Gus Van Sant has a special place in his heart for the idiosyncrasies of human beings as they work out their destinies in concert with others. Recall the colorful characters in Good Will Hunting? Remember the mutuality of teacher and student in Finding Forrester? In this minimalist drama, which was shot in Argentina, California's Death Valley, and the salt flats around Salt Lake City, the writer/director has fashioned an enigmatic drama that centers around two young men both called Gerry. Right from the start, we know that we are in parabolic territory similar to Samuel Beckett's Waiting for Godot. Of course, the times have changed and demand a different spin.
Two passengers (Casey Affleck and Matt Damon) in a car driving on an lonely stretch of highway don't have much to say to each other. They're buddies but each seems to be wrapped up in his own small world. They park the car and start to hike along a wilderness trail. But instead of following the tourist path, they decide to take another route to the "thing" they want to see at the end of the trail. That's a mistake. In the dry scrub brush landscape, they are soon lost. Trying to retrace their steps, they begin to go around in circles until they have no idea where they are.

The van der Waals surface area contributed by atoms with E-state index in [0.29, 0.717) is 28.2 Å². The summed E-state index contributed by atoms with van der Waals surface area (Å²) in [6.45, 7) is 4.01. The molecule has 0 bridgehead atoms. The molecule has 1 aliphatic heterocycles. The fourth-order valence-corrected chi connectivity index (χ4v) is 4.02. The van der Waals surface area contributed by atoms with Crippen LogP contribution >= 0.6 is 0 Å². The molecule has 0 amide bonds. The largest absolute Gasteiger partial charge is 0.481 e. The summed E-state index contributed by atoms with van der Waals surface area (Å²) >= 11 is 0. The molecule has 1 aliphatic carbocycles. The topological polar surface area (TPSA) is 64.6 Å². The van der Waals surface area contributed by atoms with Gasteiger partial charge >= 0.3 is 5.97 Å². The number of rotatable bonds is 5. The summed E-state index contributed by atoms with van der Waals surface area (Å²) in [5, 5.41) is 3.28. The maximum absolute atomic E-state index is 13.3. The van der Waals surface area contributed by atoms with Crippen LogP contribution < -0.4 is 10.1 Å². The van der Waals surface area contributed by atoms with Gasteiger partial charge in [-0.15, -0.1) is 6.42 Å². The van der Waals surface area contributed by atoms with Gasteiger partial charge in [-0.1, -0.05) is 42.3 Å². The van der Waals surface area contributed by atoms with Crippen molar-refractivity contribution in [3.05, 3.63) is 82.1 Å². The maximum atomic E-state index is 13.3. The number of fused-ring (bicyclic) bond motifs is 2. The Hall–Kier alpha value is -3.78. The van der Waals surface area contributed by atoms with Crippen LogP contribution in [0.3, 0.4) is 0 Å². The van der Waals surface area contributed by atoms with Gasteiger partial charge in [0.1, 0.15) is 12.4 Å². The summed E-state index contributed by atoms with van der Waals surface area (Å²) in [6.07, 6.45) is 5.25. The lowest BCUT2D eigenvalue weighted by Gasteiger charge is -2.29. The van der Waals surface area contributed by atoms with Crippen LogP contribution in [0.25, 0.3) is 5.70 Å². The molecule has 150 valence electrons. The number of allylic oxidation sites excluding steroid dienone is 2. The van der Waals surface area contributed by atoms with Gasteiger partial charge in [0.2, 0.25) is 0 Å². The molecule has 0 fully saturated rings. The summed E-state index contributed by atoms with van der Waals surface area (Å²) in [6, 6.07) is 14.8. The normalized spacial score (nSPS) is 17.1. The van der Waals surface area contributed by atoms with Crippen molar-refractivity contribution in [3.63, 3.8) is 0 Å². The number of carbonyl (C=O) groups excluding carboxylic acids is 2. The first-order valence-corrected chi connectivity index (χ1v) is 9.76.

Typical of the bravado of young men who see themselves as invincible, they have no backpacks or water. In one extended scene, Affleck gets stranded on top of a 20-foot high boulder. The two discuss how to safely get him down. Damon creates a "dirt mattress," and Affleck jumps down, fortunately without breaking his leg or ankle. They make it through the first night by a fire. But the tension of the predicament begins to wear on them the next day. Affleck is convinced that he knows the right way out. Damon doesn't trust him, especially after he starts having hallucinations. Dehydration sets in as both men show definite signs of fear about their imminent death.
Gus Van Zant has kept this parable about identity, fate, and the harsh realities of wilderness experiences very open-ended. You could see it merely as a meditation on the thoughtlessness of people who must pay the consequences for not having the proper respect for the realities of harsh environment. The drama can also be interpreted as a psychological riff on the way all of us struggle to dispense with the weaker and less appealing sides of ourselves. Or feel free to construct your own take on the men, the place, and their inevitable confrontation with death. Gerry is recommended only for the most adventuresome filmgoers since this minimalist drama demands great patience.